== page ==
I’ve dreaded for three years now that I’m going to eventually walk into a movie theater and see this film. I was one of those people who thought Man of Steel was a waste of time and space, and I wasn’t in the minority. Warner Bros. freaked out and announced a month after that film’s release (at Comic Con, no less) that the next Superman film was going to be Batman v Superman. The Comic Con crowd ate it up, but I just rolled my eyes at the idea. A month later, they announced that Ben Affleck was going to play Batman, which I actually thought could be a great idea. That was one thing that made me curious to see this film. Then about a year after it was announced, Warner Bros. decided to send a big f-you my way for hating Man of Steel, and decided to release Batman v Superman on March 25th, my birthday. They knew that not only I was going to give them my money, but on my birthday weekend no less. Damn. Here’s my review of Batman v Superman: Dawn of Justice.
The film begins from the point of view of Affleck’s Bruce Wayne, as he navigates Metropolis during the massive Man of Steel climatic battle that destroyed the city. Hundreds of thousands are killed, and Wayne is left very bitter after the incident two years later, where the film picks up. We then cut to Superman himself, Clark Kent (Henry Cavill), whose having to deal with that aftermath as well. A United States senator played by Holly Hunter begins a committee exploring the possibility of somehow monitoring the superhero. One of the people vying for this is Lex Luthor, in a questionable portrayal of Superman’s arch nemesis played by Jesse Eisenberg. Batman and Superman eventually meet and fight, and then some other things happen in the film (this is a very convoluted plot).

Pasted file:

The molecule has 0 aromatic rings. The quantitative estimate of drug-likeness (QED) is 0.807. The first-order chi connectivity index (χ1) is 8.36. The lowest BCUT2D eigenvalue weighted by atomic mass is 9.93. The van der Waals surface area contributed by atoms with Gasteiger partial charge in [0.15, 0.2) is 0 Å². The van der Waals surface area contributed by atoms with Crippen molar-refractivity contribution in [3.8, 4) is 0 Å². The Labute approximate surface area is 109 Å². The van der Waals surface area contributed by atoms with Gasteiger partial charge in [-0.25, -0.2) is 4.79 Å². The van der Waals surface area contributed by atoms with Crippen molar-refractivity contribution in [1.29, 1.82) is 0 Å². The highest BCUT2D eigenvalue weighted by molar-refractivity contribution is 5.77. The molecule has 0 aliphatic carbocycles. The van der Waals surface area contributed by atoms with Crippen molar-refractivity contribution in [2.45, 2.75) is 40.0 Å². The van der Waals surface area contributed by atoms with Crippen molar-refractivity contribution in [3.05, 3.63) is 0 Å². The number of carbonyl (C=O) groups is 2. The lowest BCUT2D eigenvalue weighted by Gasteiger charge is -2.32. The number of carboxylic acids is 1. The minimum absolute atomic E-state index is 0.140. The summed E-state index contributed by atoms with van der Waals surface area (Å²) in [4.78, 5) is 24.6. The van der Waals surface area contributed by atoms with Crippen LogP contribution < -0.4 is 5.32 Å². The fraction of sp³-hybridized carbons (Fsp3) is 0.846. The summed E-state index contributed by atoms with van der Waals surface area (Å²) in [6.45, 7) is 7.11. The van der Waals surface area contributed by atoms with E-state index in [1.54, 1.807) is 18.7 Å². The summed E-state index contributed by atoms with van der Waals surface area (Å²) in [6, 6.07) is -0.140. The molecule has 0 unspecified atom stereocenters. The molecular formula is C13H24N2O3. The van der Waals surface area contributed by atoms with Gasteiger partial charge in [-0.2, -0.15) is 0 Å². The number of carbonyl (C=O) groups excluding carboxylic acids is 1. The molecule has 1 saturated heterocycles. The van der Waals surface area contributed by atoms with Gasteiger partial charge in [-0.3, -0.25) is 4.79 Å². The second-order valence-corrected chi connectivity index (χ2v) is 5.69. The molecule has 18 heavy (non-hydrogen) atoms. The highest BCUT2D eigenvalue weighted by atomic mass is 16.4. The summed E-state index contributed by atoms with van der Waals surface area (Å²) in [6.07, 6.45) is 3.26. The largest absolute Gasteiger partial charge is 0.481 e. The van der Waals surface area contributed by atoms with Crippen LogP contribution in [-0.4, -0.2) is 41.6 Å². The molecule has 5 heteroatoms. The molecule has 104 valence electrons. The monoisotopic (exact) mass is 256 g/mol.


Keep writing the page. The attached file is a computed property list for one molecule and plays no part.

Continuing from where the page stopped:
Zack Snyder, the director of the cinematic “masterpiece” Man of Steel comes back to direct with a script by Chris Terrio of Argo fame and David S. Goyer of mediocre superhero movie fame (Blade: Trinity, Man of Steel). I was a little bit optimistic about the film since Affleck brought on Terrio to rework Goyer’s screenplay, but that optimism quickly escaped once the film began. Actually, that’s a bit of a lie, because the film starts out pretty promising. The sequence of Wayne going to Metropolis is really well done, and a lot of the stuff with Wayne and Batman early on in the film is pretty effective. Affleck’s portrayal of the Dark Knight is actually the best part of the film, and I wanted to see even more of that story than the story of Superman and the other convoluted and unnecessary storylines. The problem with this film is that the stuff that’s pretty good is just, well, pretty good. Thanks to Snyder’s hacky and macho sensibilities as a director, a lot of moments that could’ve been great end up being lost and unseen opportunities.